To find an experienced personal injury to represent you, call the attorneys at VSCP LAW.

If you believe you have been injured because of what a doctor has done (or has not done), then you might have a valid medical malpractice lawsuit and you may be able to be compensated for your injuries. The only way to know if you do, in fact, have a valid medical malpractice claim is by contacting a medical malpractice attorney for a consultation. Below are some more reasons why you should hire a medical malpractice lawyer.

YOU WILL BE ABLE TO FILE THE LAWSUIT IN THE FIRST PLACE

In every medical malpractice case, time is of the essence. If your Pennsylvania medical malpractice lawyer does not act efficiently and swiftly, critical information could be permanently lost or worse: You could lose the opportunity to file a lawsuit at all! You need to hire an experienced attorney who appreciates the time-sensitive nature of your medical malpractice claim and who files the lawsuit before the statute of limitations expires. If the statute of limitations expires, you lose your right to file a lawsuit in the first place.

YOU’LL BE ABLE TO RETAIN CRUCIAL EVIDENCE

An experienced medical malpractice attorney knows what actions must be taken early in the process such as ordering medical records including hospital intake forms, nurses’ logs, doctors’ notes, lab results, diagnostic orders and test results, etc. Other examples of evidence that needs to be gathered in a timely fashion include witness statements, photographs and videos, and physical objects that are related to the medical malpractice claim such as prescription bottles and medical devices.

The presence or absence of these crucial forms of evidence could dictate whether your lawsuit is successful or not.

YOUR COMPLAINT WILL INCLUDE ALL NECESSARY CLAIMS FOR COMPENSATION

An experienced medical malpractice attorney evaluates the case with knowledge of all possible causes of action and claims for damages. For example, here <hyperlink to categories of compensation in birth injury case> are the various forms of compensation you can collect in a Pennsylvania medical malpractice case in the context of a birth injury. Also, there are special statutes in Pennsylvania that apply to certain cases. An experienced Pennsylvania medical malpractice attorney knows which statutes apply to your case and how to craft your claim in the way that puts you in the best position to win.

IT’S FREE!

Your medical malpractice attorney will investigate the facts leading up to your injuries and, with the assistance of medical experts, make a professional determination as to whether the healthcare provider was negligent and thus liable to you for your injuries. Whether the medical malpractice attorney decides to file a lawsuit on your behalf or not, you still owe no money to the lawyer for doing all of the initial legwork before making that determination. And your medical malpractice attorney never gets paid unless they win your lawsuit either by a jury verdict or settlement.

If you believe you have been injured as the result of a medical error in Pennsylvania, contact the experienced medical malpractice attorneys at VSCP LAW.

Professional negligence describes what happens when a person who was hired for their specialized skill set fails to perform what they were hired by their client to do. Typically, professional negligence arises in the context of services by accountants, architects, financial advisors, and realtors. Another industry in which professional negligence cases arise is medicine.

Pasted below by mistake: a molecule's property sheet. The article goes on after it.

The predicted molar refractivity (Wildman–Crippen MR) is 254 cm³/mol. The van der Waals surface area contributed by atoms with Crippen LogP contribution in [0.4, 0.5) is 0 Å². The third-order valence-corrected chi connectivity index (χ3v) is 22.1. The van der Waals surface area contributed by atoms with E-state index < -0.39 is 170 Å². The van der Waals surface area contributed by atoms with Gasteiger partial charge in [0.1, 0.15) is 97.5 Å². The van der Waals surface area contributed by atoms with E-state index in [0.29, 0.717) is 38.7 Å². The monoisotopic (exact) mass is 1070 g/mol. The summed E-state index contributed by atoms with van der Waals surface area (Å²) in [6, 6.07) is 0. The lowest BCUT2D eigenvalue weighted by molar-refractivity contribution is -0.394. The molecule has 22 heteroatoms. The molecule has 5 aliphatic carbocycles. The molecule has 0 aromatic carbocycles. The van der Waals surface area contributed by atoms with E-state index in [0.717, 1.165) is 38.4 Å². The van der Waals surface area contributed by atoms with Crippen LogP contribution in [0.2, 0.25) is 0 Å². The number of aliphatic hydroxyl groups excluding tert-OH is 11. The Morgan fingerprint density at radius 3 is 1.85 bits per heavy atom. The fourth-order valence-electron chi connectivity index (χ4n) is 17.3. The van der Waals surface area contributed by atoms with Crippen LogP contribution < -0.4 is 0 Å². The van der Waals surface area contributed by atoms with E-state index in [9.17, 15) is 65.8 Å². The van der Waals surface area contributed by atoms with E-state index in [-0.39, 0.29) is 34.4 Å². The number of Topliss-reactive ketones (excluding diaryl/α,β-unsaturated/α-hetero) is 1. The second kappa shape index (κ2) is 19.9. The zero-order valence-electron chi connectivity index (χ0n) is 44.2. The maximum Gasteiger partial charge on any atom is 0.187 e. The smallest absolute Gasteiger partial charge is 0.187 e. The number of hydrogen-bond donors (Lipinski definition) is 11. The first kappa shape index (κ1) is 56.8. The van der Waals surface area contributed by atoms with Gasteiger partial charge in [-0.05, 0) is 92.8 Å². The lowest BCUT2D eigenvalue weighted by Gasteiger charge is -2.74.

Thus, medical malpractice is a type of professional negligence.

But medical malpractice is arguably not as straightforward as other industries in which professional negligence can occur. Below are some of the special requirements and rules that make medical malpractice more complicated than other instances of professional negligence.

NECESSARY ELEMENTS OF A MEDICAL MALPRACTICE CASE

In order to prove medical malpractice, you have to prove the following four necessary elements: duty, breach of duty, causation, and damages. Read this blog post (LINK TO POST RE 4 ELEMENTS OF MEDICAL MALPRACTICE CLAIM) for a complete overview of each necessary element that your medical malpractice attorney has to prove.

DIFFERENT TYPES OF MEDICAL MALPRACTICE CLAIMS

The most common types of medical malpractice claims include delay in diagnosis, misdiagnosis, failure to act urgently, and surgical errors. Read this blog post (LINK TO “What Kind Of Cases Does A Medical Malpractice Attorney Handle?” post) for a description of each claim.

CATEGORIES OF COMPENSATION IN MEDICAL MALPRACTICE CLAIM

In a medical malpractice claim, your medical malpractice lawyer will fight to get you the highest compensation possible to help you regain your financial footing. Compensation is typically divided into “economic” (that is, quantifiable with documentation) or “non-economic” (that is, not quantifiable with documentation) damages. A third category, punitive damages, requires proof of malice and this is rarely applicable, although still possible, in medical malpractice claims. Economic damages include medical bills, pharmacy bills, and funeral costs. Non-economic damages include loss of the enjoyment of life, humiliation, and pain and suffering. For a more detailed overview of the categories of compensation, click here (LINK TO CATEGORIES OF COMPENSATION POST).

SPECIAL LAWS AND STATUTES THAT APPLY TO MEDICAL MALPRACTICE CLAIMS IN PENNSYLVANIA

*Statute of Limitations*

In the case of a surviving plaintiff, Pennsylvania law allows you two years from when you knew or should have known that your injury was the result of the defendants’ medical mistake.